How To Conquer Self Doubt

by Amanda Linehan on February 17, 2009

in Best Of

Doubt
Creative Commons License photo credit: Shahram Sharif

“Doubt is a pain too lonely to know that faith is his twin brother.”  – Kahlil Gibran

Losing faith in yourself is something that happens from time to time.  Even the most confident individuals have to wade through moments of doubt.  You won’t ever get rid of it altogether, but you can learn to jump over the hurdle of self doubt and have faith in yourself once again.

Draw On Your Past Experiences

Do you remember a time when you thought that you couldn’t do something?  But, in the end, you actually did it?  Maybe you were experiencing challenging, difficult emotions that you weren’t sure you could get past, but you did.  Or, maybe there was a project at work you needed to complete that you were afraid would be a failure, but it actually went over well with your superiors.

Drawing upon these past successful experiences will help you to remember that in previous times of doubt you came through fine.  You have a track record of success, so why wouldn’t you be successful now?  Also, list all of the things that you are good at and that you like about yourself.  These will help you gather your courage and give you the knowledge that, in fact, you are a very capable person.  (If this list is not very long, that should tell you something.  Begin to find things you like about yourself!)

Investigate the reason why you doubt yourself.  Is this a pattern?  Is this a typical part of your relationship with your self?  Where does this doubt come from?  Being able to find the root of your doubt can go a long way towards getting over it.  Looking into your past can help you with the present.

Seek Out Experiences Where You Can “Test” Yourself

Believe that when you are faced with what seems like a giant obstacle that you can handle whatever has been placed in your path.  Have faith in the Universe that it has given you the resources to be able to deal with whatever comes your way.  The Universe is not setting you up for failure – it wants you to succeed.

If you doubt your abilities, put them to the test so you can build up your self worth.  During this process accept both success and failure as potential outcomes.  If you succeed than you can build self trust in your own abilities, and if you fail then you can allow it to teach you something.  Going towards your fear always pushes you in the right direction.  Your fear shows you where you need to go next.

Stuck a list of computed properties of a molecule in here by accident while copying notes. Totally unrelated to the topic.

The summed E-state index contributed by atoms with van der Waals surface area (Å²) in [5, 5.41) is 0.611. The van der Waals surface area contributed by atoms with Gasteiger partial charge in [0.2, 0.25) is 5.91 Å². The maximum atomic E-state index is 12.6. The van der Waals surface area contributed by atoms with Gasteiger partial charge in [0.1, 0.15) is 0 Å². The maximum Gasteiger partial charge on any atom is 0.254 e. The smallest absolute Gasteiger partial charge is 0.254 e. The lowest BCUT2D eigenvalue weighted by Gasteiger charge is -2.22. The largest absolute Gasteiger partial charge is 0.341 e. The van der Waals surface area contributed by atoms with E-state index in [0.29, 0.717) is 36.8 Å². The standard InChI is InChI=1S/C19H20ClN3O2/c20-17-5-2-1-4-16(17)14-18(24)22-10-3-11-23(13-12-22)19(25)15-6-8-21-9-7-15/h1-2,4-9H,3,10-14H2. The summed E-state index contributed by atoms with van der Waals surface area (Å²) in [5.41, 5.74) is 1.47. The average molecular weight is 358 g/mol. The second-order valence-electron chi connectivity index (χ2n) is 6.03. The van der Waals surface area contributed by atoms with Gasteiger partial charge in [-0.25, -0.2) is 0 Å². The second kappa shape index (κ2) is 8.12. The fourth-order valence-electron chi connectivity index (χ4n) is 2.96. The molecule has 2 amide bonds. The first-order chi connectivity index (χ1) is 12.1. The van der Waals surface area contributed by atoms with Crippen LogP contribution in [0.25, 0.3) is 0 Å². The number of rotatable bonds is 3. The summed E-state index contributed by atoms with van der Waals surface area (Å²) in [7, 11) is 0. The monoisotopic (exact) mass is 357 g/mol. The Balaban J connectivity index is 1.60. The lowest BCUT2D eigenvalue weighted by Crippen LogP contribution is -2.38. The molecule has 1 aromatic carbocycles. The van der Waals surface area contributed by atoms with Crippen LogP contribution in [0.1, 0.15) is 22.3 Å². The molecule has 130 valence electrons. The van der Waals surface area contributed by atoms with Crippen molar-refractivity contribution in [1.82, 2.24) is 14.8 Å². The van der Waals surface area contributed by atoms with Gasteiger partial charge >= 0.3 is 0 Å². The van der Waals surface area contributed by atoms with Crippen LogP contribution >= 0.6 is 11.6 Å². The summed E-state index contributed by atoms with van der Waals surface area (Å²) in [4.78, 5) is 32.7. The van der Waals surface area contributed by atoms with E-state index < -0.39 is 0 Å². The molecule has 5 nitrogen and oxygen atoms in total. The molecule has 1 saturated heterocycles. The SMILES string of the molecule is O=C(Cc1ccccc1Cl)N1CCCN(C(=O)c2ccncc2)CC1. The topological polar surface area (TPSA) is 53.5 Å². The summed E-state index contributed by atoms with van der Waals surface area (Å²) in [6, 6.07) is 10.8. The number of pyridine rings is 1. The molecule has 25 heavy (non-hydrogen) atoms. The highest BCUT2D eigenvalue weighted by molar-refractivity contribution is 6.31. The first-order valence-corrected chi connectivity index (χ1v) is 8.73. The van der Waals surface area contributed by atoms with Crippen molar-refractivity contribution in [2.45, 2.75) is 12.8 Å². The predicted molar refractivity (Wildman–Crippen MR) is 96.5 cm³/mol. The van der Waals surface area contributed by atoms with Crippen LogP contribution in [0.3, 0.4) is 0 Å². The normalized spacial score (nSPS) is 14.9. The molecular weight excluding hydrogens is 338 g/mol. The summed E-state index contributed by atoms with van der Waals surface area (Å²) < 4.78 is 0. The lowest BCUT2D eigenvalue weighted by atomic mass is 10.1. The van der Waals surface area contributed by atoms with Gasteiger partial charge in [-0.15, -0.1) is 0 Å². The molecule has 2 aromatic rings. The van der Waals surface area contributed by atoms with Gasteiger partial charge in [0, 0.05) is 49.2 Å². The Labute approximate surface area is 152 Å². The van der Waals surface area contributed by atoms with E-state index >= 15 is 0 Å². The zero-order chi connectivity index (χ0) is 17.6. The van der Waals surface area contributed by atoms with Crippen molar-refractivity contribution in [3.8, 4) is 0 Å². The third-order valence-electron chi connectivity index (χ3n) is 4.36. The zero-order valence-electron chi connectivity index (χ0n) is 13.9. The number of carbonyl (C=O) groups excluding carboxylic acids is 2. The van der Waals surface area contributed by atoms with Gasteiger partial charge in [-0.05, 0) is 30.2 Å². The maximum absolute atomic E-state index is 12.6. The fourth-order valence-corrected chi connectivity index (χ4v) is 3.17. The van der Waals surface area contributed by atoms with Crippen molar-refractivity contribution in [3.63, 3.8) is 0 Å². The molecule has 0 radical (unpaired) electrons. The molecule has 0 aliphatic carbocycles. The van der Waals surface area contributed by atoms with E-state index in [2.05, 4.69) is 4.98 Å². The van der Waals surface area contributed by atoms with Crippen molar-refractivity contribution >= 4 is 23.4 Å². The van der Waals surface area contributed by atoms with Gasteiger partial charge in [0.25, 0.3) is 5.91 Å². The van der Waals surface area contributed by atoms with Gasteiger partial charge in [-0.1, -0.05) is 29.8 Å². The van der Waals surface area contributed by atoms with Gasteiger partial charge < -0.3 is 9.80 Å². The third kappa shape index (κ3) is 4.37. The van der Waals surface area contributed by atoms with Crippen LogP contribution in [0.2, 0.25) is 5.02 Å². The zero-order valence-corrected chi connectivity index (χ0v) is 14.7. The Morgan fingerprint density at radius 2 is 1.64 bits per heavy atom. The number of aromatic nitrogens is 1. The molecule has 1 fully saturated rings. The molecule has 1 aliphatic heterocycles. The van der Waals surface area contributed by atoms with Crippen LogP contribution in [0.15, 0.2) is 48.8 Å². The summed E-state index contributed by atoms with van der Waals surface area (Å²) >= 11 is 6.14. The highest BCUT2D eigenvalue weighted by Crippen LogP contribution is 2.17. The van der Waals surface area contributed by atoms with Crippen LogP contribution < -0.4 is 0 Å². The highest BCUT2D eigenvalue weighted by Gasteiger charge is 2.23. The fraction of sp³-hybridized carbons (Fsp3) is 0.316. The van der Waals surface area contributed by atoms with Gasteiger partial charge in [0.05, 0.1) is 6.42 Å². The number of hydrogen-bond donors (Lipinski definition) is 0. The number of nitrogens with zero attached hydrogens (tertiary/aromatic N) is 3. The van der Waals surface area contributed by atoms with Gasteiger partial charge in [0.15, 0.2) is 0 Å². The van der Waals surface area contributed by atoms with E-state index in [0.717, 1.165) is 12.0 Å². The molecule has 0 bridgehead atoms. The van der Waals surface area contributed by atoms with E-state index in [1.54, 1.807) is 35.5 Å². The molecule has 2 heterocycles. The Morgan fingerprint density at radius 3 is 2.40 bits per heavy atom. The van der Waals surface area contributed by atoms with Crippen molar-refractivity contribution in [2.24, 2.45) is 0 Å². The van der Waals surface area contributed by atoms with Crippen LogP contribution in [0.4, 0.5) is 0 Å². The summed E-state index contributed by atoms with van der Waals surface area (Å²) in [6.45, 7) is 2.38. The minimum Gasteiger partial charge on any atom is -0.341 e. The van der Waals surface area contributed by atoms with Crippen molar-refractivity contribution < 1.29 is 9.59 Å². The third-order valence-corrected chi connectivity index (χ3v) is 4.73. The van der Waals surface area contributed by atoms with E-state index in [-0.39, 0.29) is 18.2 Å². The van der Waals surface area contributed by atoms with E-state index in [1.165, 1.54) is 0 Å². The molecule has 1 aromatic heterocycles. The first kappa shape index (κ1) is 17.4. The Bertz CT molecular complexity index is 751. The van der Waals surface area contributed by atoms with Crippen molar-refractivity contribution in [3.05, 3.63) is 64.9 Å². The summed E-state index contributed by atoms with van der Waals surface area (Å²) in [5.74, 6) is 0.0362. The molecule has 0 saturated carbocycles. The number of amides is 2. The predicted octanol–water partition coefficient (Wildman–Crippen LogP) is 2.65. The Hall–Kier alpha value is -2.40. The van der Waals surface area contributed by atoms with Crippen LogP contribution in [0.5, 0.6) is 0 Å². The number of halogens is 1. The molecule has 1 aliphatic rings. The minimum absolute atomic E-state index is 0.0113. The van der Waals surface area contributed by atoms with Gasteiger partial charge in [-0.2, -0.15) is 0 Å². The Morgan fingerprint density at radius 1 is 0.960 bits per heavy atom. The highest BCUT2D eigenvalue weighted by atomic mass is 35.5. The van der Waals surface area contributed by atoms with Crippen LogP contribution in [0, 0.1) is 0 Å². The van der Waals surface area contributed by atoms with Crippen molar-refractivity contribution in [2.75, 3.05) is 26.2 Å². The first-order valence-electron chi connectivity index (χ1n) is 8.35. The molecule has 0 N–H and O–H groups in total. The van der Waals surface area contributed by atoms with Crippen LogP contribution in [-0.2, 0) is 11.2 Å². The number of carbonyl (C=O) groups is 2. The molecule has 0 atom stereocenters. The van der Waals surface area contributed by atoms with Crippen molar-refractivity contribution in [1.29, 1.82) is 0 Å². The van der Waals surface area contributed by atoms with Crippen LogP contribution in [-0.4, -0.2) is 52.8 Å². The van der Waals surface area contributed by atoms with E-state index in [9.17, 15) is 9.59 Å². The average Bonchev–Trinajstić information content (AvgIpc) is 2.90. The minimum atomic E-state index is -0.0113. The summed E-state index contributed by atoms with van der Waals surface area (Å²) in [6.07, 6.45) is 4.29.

Find The Thing That Is Unshakable

Overcoming self doubt is an internal change that relies on external experiences.  Have an internal “anchor” that always allows you to return to your own sense of self worth.  Hold a belief that is based on past experiences (this will make it stronger as it has actually already happened!), something that is unshakable to you, and return to that belief the next time you begin to doubt yourself.  With your anchor firmly in place you will always be connected to your self and external events will have a minimal effect on you.

How do you get through periods of doubt?  Feel free to share your answers in the comments section!

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{ 21 comments… read them below or add one }

1 Daphne February 18, 2009 at 2:27 am

Hi Amanda,

I love your advice to find the thing that is unshakable. What a lovely way to put it. Sometimes this unshakable thing is one’s God, or a person who believes in us 100%, or just the silence that is a constant accepting friend.

Daphne’s last blog post..The World Is Inside You

2 Amanda Linehan February 18, 2009 at 8:17 pm

Daphne – That’s right, the “unshakable” thing can be anything. Also, I love that you mentioned the silence as a “constant accepting friend”!!

3 Alik Levin | PracticeThis.com February 20, 2009 at 7:17 am

Good topic and breakdown!
I am hit by doubts often, I admit. The best technique that worked best for me so far is “think less, do more” and then “act, revise, improve”
When in doubt…. ;) i usually try to find that switch in my head and just turn it off, then act immediately. Think less, do more.